Aircraft of Amelia Earhart:

July 1921 she brought her first plane, a Kinner Airster which she called Canary as it was a bright yellow 2-seater biplane (20091).

Neta Snook and Amelia Earhart in front of Earhart's Kinner Airster. (image embedded from Wikipedia on 26 October 2009)

In the summer of 1928 she brought an Avro Avian (a small English plane) from Lady Mary Heath who had flown it solo from Cape Town, South Africa to London (20091).

Avro Avian. (image embedded from Wikipedia on 26 October 2009)

In 1929 she upgraded from her Avian to a Lockheed Vega (Lockheed Vega 5b) (20091).

Lockheed Vega 5b flown by Amelia Earhart now on display at the National Air and Space Museum. (image embedded from Wikipedia on 26 October 2009)

1931 flew a borrowed Pitcairn autogiro (Pitcairn PCA-2 autogiro) (20091).

Amelia Earhart with the Beech-Nut Pitcairn PCA-2 Autogiro. (image embedded from Amelia Earhart on 26 October 2009)

1936 she brought a Lockheed L-10E Electra and had it modified to fly on her around-the-world flight (20091).

Amelia Earhart's Lockheed L-10E Electra. (image embedded from Wikipedia on 26 October 2009)

Flying Records Which Made Amelia Earhart Famous:

  • Broke women’s altitude record (14,000 feet) (1922) (20091).
  • First woman to fly across the Atlantic (20 hours 40 minutes in a Fokker F7, Friendship) (1928) (20091).
  • Third in the First Women’s Air Derby (Powder Puff Derby) (1929) (20091).
  • Set women’s speed record for 100km with no load, and with a load of 500kg, and the following month she set a speed record of 181.18mph over a 3km course (1930) (20091).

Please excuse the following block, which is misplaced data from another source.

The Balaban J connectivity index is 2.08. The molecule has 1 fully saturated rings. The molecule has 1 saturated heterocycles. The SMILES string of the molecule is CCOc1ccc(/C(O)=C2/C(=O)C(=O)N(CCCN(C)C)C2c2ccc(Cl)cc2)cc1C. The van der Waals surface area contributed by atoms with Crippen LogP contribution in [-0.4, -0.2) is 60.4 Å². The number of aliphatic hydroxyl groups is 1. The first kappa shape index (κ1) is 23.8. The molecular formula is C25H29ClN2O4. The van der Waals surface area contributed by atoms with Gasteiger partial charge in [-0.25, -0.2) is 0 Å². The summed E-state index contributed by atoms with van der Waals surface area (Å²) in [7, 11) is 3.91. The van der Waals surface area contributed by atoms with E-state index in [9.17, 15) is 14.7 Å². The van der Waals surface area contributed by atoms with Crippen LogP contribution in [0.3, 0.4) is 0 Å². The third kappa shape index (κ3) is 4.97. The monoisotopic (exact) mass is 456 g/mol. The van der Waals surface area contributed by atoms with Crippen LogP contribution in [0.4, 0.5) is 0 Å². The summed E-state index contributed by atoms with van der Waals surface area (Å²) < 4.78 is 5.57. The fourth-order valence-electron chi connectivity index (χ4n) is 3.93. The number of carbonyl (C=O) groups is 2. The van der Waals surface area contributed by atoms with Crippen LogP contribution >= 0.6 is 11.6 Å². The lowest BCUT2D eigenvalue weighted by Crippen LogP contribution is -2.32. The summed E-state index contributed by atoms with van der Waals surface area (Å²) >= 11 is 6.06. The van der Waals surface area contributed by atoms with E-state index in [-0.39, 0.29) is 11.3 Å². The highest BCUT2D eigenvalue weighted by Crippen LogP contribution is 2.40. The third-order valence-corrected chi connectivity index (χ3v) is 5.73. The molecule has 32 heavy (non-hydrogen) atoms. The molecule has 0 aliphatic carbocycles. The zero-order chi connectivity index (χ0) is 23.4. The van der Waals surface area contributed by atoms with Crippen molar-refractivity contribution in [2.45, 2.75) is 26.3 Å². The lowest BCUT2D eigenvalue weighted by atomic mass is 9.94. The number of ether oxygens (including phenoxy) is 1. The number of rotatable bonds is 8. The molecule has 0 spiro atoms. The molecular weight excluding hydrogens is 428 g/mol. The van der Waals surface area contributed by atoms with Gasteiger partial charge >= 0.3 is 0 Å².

• Women’s autogiro altitude record in a Pitcairn autogiro (18,415 feet) (1931) (20091).
  • First women to fly solo across the Atlantic (14 hours 56 minutes) (20-21st May 1932) (20091).
  • First woman to complete a solo non-stop coast to coast flight, set women’s non-stop transcontinental speed record (2,447.8 miles in 19 hours 5 minutes) (24-25th August 1932) (20091).
  • Broke her earlier transcontinental speed record (17 hours 7 minutes) (1933) (20091).
  • First person to fly solo across the Pacific Ocean from Honolulu to Oakland, California, and the first flight where a civilian aircraft carried a two-way radio (January 1935) (20091).
  • First person to fly solo from Los Angeles to Mexico City (13 hours 23 minutes) (April 1935) (20091).
  • First person to fly solo non-stop from Mexico City to Newark (14 hours 19 minutes) (May 1935) (20091).
  • Began flight around the world and became the first person to fly from the Red Sea to India (1st June 1937) (20091).

Other Achievements:

  • 3rd January 1921 – Started flying lessons with Neta Snook (20091).
  • 1923 – 16th woman to get a pilot’s license from the FAI (License No. 6017) (20091).
  • 1928 – Published a book (20 hours 40 minutes), toured, lectured, and became the aviation editor of Cosmopolitan magazine (20091).
  • 1929 – Elected as an official for the National Aeronautic Association and tried to get the Federation Aeronautique Internationale (FAI) to set up separate flight records for women (20091).
  • 1930 – Vice president of public relations for new airline, New York, Philadelphia and Washington Airways (20091).
  • 1932 – President of the Ninety Nines (women’s aviation club). She also wrote a book (For The Fun Of It) about her journey and flying experiences (20091).

Videos of Amelia Earhart.

There have been a number of books, advertising campaigns and songs made about Amelia Earhart, now there has been a Hollywood movie made about her final flight.

(Video embedded from YouTube on 26 October 2009) (Video embedded from YouTube on 26 October 2009)
1. FAMILY OF AMELIA EARHART (2009). Amelia Earhart. Retrieved from Amelia Earhart on 12 October 2009.